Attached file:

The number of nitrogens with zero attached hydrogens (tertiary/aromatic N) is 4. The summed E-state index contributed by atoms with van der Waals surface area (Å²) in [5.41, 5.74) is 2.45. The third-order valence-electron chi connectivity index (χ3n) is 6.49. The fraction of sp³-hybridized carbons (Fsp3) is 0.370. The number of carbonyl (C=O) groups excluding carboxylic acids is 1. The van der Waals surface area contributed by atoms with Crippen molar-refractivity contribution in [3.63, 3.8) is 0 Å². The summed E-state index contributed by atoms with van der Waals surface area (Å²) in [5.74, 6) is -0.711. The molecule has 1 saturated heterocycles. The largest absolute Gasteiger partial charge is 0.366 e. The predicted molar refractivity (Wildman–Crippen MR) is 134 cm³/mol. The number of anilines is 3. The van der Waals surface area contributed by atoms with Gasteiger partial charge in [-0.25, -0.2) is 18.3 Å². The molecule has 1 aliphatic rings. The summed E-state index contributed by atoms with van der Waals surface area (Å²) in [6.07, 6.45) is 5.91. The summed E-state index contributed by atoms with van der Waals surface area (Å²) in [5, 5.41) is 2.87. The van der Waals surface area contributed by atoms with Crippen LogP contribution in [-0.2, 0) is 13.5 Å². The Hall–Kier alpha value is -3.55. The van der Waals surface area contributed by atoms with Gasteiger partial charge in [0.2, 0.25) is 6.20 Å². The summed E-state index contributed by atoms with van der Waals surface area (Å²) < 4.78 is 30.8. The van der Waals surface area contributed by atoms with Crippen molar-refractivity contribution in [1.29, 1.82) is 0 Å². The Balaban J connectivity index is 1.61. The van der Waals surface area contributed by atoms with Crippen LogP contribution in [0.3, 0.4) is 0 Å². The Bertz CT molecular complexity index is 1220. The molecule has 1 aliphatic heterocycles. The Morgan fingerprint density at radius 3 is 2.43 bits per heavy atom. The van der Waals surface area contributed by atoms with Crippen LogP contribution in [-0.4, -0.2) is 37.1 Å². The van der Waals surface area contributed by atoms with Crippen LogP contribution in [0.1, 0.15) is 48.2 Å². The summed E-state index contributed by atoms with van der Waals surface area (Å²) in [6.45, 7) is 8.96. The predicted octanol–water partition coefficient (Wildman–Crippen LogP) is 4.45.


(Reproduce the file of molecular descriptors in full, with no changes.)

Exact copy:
The number of nitrogens with zero attached hydrogens (tertiary/aromatic N) is 4. The summed E-state index contributed by atoms with van der Waals surface area (Å²) in [5.41, 5.74) is 2.45. The third-order valence-electron chi connectivity index (χ3n) is 6.49. The fraction of sp³-hybridized carbons (Fsp3) is 0.370. The number of carbonyl (C=O) groups excluding carboxylic acids is 1. The van der Waals surface area contributed by atoms with Crippen molar-refractivity contribution in [3.63, 3.8) is 0 Å². The summed E-state index contributed by atoms with van der Waals surface area (Å²) in [5.74, 6) is -0.711. The molecule has 1 saturated heterocycles. The largest absolute Gasteiger partial charge is 0.366 e. The predicted molar refractivity (Wildman–Crippen MR) is 134 cm³/mol. The number of anilines is 3. The van der Waals surface area contributed by atoms with Gasteiger partial charge in [-0.25, -0.2) is 18.3 Å². The molecule has 1 aliphatic rings. The summed E-state index contributed by atoms with van der Waals surface area (Å²) in [6.07, 6.45) is 5.91. The summed E-state index contributed by atoms with van der Waals surface area (Å²) in [5, 5.41) is 2.87. The van der Waals surface area contributed by atoms with Crippen LogP contribution in [-0.2, 0) is 13.5 Å². The Hall–Kier alpha value is -3.55. The van der Waals surface area contributed by atoms with Gasteiger partial charge in [0.2, 0.25) is 6.20 Å². The summed E-state index contributed by atoms with van der Waals surface area (Å²) < 4.78 is 30.8. The van der Waals surface area contributed by atoms with Crippen molar-refractivity contribution in [1.29, 1.82) is 0 Å². The Balaban J connectivity index is 1.61. The van der Waals surface area contributed by atoms with Crippen LogP contribution in [0.3, 0.4) is 0 Å². The Bertz CT molecular complexity index is 1220. The molecule has 1 aliphatic heterocycles. The Morgan fingerprint density at radius 3 is 2.43 bits per heavy atom. The van der Waals surface area contributed by atoms with Crippen LogP contribution in [-0.4, -0.2) is 37.1 Å². The van der Waals surface area contributed by atoms with Crippen LogP contribution in [0.1, 0.15) is 48.2 Å². The summed E-state index contributed by atoms with van der Waals surface area (Å²) in [6.45, 7) is 8.96. The predicted octanol–water partition coefficient (Wildman–Crippen LogP) is 4.45.